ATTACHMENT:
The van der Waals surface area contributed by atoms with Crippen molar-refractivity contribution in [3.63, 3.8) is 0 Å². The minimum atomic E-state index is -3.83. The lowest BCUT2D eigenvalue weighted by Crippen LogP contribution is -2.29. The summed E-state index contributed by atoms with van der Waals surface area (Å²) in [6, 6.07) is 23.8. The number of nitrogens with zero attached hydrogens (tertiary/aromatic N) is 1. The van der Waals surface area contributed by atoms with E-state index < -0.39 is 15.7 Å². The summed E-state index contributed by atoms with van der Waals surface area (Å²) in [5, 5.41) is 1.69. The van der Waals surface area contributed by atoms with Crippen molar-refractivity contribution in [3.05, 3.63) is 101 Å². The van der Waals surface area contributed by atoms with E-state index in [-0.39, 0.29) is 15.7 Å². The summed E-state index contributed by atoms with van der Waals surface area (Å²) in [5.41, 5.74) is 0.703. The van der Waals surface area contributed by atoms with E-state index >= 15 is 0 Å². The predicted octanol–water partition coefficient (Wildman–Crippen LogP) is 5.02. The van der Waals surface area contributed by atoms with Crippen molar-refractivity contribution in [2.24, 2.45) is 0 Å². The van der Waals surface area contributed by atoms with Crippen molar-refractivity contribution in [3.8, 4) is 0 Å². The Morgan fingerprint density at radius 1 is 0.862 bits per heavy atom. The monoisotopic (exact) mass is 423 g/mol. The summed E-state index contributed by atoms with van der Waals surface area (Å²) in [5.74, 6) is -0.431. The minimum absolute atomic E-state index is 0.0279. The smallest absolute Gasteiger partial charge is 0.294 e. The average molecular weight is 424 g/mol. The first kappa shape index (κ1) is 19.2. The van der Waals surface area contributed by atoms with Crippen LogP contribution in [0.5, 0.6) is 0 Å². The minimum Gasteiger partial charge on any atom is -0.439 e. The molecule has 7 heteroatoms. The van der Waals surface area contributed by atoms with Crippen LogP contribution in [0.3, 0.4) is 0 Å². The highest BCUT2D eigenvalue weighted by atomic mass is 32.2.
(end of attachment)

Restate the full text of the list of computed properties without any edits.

The van der Waals surface area contributed by atoms with Crippen molar-refractivity contribution in [3.63, 3.8) is 0 Å². The minimum atomic E-state index is -3.83. The lowest BCUT2D eigenvalue weighted by Crippen LogP contribution is -2.29. The summed E-state index contributed by atoms with van der Waals surface area (Å²) in [6, 6.07) is 23.8. The number of nitrogens with zero attached hydrogens (tertiary/aromatic N) is 1. The van der Waals surface area contributed by atoms with E-state index < -0.39 is 15.7 Å². The summed E-state index contributed by atoms with van der Waals surface area (Å²) in [5, 5.41) is 1.69. The van der Waals surface area contributed by atoms with Crippen molar-refractivity contribution in [3.05, 3.63) is 101 Å². The van der Waals surface area contributed by atoms with E-state index in [-0.39, 0.29) is 15.7 Å². The summed E-state index contributed by atoms with van der Waals surface area (Å²) in [5.41, 5.74) is 0.703. The van der Waals surface area contributed by atoms with E-state index >= 15 is 0 Å². The predicted octanol–water partition coefficient (Wildman–Crippen LogP) is 5.02. The van der Waals surface area contributed by atoms with Crippen molar-refractivity contribution in [2.24, 2.45) is 0 Å². The van der Waals surface area contributed by atoms with Crippen molar-refractivity contribution in [3.8, 4) is 0 Å². The Morgan fingerprint density at radius 1 is 0.862 bits per heavy atom. The monoisotopic (exact) mass is 423 g/mol. The summed E-state index contributed by atoms with van der Waals surface area (Å²) in [5.74, 6) is -0.431. The minimum absolute atomic E-state index is 0.0279. The smallest absolute Gasteiger partial charge is 0.294 e. The average molecular weight is 424 g/mol. The first kappa shape index (κ1) is 19.2. The van der Waals surface area contributed by atoms with Crippen LogP contribution in [0.5, 0.6) is 0 Å². The minimum Gasteiger partial charge on any atom is -0.439 e. The molecule has 7 heteroatoms. The van der Waals surface area contributed by atoms with Crippen LogP contribution in [0.3, 0.4) is 0 Å². The highest BCUT2D eigenvalue weighted by atomic mass is 32.2.